You may have tried and tried again when it comes to getting your breastfed baby to take a bottle. This can be very frustrating for new parents, especially if you need a good night’s sleep or if you’re going to return to work. Bottle refusal is a lot more common than you think, whether you are using expressed milk or artificial formula.
So why do babies refuse the bottle?
Babies may refuse the bottle from mum for several reasons but the main reason that I have found is because they know she has something better. If your baby has previously been exclusively breastfed then feeding can feel like a very different experience for them.
If you think about it, breastfeeding is a lot more comfortable as the breast is so soft, they are used to the amount that they need to draw into their mouth and the flow starts slowly and increases as the letdown reflex kicks in.
With a bottle the flow can be fast from the start and this may be very confusing for babies. Babies are so used to snuggling into your breasts and finding their comfortable position to feed.
It may seem like you’re on an uphill battle with your baby refusing the bottle but rest assured they will take the bottle once you have tried a few tricks.
How to get your baby to take a bottle. You may only need to try one of these tricks but some babies may need more.
Have someone else feed baby
Your baby associates you with breastfeeding so will usually play up more for you if you offer a bottle. So try getting dad, auntie, or grandparents involved and make sure that you’re not anywhere in sight.
Mum feeds baby
This may sound strange and contradictory but some babies only like mum feeding them. So if dad or other helpers cannot get baby to feed from the bottle, then mum will need to try. Try snuggling as you normally would for a feed and offer the bottle, if possible try and get your baby to self latch.
Your baby is used to having milk at 37 degrees which is your bodies natural temperature. So make sure that the milk in the bottle is as close to 37 degrees so there aren’t as many variables for them to refuse the bottle.
The flow depends on how old your baby is, if you are feeding a newborn then you will need a slower flow. However, if you offer an older baby a slow flow teat they will get annoyed very easily. I have found the Dr Browns bottles have a lot more success as they also reduce the amount of air that is inhaled whilst feeding. Therefore the less air ingested the less gas in their little tummy.
Dip the teat in expressed milk
By dipping the teat in breast milk the baby will be more inclined to latch on and not refuse the bottle. If all they can smell is the teat and sterilising solution then you will instantly have bottle refusal.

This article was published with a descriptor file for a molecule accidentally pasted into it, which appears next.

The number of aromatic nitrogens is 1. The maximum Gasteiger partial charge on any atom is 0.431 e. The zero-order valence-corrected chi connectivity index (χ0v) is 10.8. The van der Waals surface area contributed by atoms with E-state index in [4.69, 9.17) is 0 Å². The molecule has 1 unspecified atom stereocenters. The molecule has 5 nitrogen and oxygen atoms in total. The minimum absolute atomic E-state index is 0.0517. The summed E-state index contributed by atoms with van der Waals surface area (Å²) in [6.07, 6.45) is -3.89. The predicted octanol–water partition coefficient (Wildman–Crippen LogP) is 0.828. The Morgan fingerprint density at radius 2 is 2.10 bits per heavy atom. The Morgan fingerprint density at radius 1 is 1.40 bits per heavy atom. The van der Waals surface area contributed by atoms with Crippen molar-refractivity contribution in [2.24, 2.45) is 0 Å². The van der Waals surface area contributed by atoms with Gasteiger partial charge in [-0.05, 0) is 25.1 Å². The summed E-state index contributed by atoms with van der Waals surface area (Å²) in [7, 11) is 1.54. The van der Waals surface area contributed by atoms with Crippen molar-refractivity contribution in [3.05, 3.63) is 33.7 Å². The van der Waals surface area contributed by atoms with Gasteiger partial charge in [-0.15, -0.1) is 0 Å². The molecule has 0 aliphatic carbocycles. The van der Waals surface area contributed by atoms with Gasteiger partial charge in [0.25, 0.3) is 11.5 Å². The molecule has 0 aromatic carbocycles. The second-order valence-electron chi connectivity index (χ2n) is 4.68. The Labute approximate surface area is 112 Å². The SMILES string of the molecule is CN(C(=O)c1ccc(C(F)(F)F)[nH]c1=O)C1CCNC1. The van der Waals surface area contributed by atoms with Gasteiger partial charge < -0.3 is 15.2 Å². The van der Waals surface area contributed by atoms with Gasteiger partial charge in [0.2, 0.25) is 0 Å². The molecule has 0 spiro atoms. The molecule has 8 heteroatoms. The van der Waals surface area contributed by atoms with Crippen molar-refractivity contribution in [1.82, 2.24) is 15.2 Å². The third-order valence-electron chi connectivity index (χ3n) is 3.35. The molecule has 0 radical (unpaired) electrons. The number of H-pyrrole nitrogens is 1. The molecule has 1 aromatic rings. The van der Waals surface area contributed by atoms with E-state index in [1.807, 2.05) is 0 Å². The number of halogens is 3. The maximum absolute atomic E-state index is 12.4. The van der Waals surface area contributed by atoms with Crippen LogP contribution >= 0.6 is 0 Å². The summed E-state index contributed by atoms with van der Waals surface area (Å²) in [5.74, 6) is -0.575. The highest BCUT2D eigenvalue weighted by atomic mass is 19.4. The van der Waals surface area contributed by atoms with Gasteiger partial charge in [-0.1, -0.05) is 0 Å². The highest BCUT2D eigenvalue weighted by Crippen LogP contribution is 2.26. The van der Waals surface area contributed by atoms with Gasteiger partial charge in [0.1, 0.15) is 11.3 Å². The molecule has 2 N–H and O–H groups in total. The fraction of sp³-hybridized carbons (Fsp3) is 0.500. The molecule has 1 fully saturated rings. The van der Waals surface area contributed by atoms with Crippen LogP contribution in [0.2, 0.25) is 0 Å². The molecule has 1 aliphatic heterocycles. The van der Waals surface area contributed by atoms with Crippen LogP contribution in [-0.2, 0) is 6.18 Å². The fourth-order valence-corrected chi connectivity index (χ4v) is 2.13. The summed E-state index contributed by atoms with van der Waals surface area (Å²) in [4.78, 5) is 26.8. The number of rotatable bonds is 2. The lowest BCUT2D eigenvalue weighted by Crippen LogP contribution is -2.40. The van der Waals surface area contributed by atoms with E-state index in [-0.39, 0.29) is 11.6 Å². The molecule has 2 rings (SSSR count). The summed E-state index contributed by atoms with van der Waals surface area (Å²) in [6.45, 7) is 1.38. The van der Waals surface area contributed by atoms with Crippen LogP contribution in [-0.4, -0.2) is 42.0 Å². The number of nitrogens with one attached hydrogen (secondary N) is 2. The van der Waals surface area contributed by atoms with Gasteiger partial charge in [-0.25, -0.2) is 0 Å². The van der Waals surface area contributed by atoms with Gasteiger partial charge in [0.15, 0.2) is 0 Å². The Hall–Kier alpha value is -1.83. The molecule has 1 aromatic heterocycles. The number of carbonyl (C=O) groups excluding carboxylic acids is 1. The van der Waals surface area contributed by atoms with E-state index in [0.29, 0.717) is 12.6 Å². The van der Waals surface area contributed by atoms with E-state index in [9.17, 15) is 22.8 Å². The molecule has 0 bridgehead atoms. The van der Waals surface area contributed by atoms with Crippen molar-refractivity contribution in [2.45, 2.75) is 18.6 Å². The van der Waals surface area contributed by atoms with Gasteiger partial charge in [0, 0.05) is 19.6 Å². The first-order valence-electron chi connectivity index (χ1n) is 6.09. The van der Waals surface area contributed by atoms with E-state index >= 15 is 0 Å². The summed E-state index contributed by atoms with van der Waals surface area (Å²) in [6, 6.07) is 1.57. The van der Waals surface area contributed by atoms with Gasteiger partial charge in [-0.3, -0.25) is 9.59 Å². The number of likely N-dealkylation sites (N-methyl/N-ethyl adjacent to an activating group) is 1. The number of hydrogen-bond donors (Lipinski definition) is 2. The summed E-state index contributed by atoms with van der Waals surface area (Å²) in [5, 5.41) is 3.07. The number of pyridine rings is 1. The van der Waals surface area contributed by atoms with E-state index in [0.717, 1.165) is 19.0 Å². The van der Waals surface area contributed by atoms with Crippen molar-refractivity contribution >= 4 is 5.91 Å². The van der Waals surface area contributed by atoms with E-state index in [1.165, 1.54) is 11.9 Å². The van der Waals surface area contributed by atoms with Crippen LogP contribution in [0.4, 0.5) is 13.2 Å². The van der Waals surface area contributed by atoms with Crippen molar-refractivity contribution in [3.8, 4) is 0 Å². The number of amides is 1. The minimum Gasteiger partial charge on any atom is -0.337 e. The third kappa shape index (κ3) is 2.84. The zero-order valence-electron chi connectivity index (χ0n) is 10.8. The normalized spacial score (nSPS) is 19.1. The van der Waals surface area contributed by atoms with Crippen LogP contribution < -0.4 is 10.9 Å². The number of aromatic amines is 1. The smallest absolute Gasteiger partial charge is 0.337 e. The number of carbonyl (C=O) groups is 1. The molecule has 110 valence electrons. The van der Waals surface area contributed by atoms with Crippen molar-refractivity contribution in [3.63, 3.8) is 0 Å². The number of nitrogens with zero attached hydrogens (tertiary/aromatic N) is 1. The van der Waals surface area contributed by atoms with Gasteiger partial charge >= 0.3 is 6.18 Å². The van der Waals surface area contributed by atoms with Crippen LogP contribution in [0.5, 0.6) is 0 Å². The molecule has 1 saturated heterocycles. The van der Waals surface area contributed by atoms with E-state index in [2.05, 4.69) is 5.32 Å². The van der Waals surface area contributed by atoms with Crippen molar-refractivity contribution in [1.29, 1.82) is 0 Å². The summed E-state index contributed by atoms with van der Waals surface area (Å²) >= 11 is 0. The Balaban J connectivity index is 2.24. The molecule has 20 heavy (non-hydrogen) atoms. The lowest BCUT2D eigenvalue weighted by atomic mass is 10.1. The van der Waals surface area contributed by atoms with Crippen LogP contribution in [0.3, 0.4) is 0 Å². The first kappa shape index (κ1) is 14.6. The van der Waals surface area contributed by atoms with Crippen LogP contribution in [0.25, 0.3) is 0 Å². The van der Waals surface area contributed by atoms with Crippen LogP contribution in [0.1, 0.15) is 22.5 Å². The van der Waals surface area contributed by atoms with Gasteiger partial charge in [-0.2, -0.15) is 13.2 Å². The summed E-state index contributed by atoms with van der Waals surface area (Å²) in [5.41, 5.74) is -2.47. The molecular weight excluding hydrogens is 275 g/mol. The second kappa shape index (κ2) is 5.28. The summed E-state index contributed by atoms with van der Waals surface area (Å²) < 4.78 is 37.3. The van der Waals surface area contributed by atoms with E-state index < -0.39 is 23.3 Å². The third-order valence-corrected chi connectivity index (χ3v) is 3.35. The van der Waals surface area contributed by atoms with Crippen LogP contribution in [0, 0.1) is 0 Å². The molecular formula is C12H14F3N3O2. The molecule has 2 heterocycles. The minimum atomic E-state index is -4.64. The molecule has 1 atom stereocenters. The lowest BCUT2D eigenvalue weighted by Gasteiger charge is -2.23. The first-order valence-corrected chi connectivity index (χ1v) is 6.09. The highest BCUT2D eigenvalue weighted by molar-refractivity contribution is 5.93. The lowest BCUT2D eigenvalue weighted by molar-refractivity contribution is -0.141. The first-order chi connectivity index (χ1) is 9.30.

Position your baby the same way as when you breastfeed them, that way they will still have the snuggles and closeness that they are used too. Saying that, some people find that with newborns, positioning them so that they can see your face helps, so try which works best for you.
Your baby may be used to feeding in the same chair or the same environment. Try switching it up and feed baby in a different chair, or room to see if it helps. Some babies prefer to still feed in the same place that mum breastfeeds, it’s just trying out different ways to see which works for you.
Instead of forcing the baby to feed, try massaging the teat on the top of their lip and gum, let your baby smell the milk. By encouraging them to self latch you will reduce the risk of bottle refusal. This will enable a more positive experience for all.
If you baby has allowed the teat into their mouth, but won’t suck, then try massaging the teat on the roof of their mouth. This will stimulate the sucking reflex and fingers crossed get them to suck.
You may notice that your baby gags when you put the bottle in their mouth, you may want to try a teat that is more like the size and shape of your nipple. This can be hard to find as there isn’t anything like your own nipple, try asking your friends which one worked best for them.
Let your baby have a play with the bottles and get used to having the bottle around. The more they get used to it, the more they will be intrigued to try and see what it does.
Try different teats. Many parents will advise you that a certain brand is best. But you need to try a variation and find the one that works for your baby. Both Mam and Dr. Browns is a good starting point.
When is the best time to try bottle feeding?
The best time to try your baby with a bottle to avoid bottle refusal is the trickiest. You will need to offer the bottle when your baby is hungry but not ravenous, otherwise they will be way past it and just scream. So when you see your baby starting to look tired and hungry that is the perfect time.
As you can see bottle refusal may have many variables that you have to figure out. The biggest hurdle is to relax and take your time, if you try over and over again in a short time period then your baby may get annoyed. Offer the bottle at 30 minute intervals and your little one will soon realise what to do.
Introduce slowly and make the process fun for all of you, life can be so chaotic with a baby that you don’t want to add more to your plate. You are both learning a new skill together so it’s a different experience for both of you.
If you have tried everything and your baby is still struggling with bottle refusal, then consider getting professional help. The maternity nurse can come to to your home and help your baby transition from breast to bottle. Contact us for more information www.maternitymum.co.uk
Read more informative pregnancy, birth and baby articles at Maternity Mum.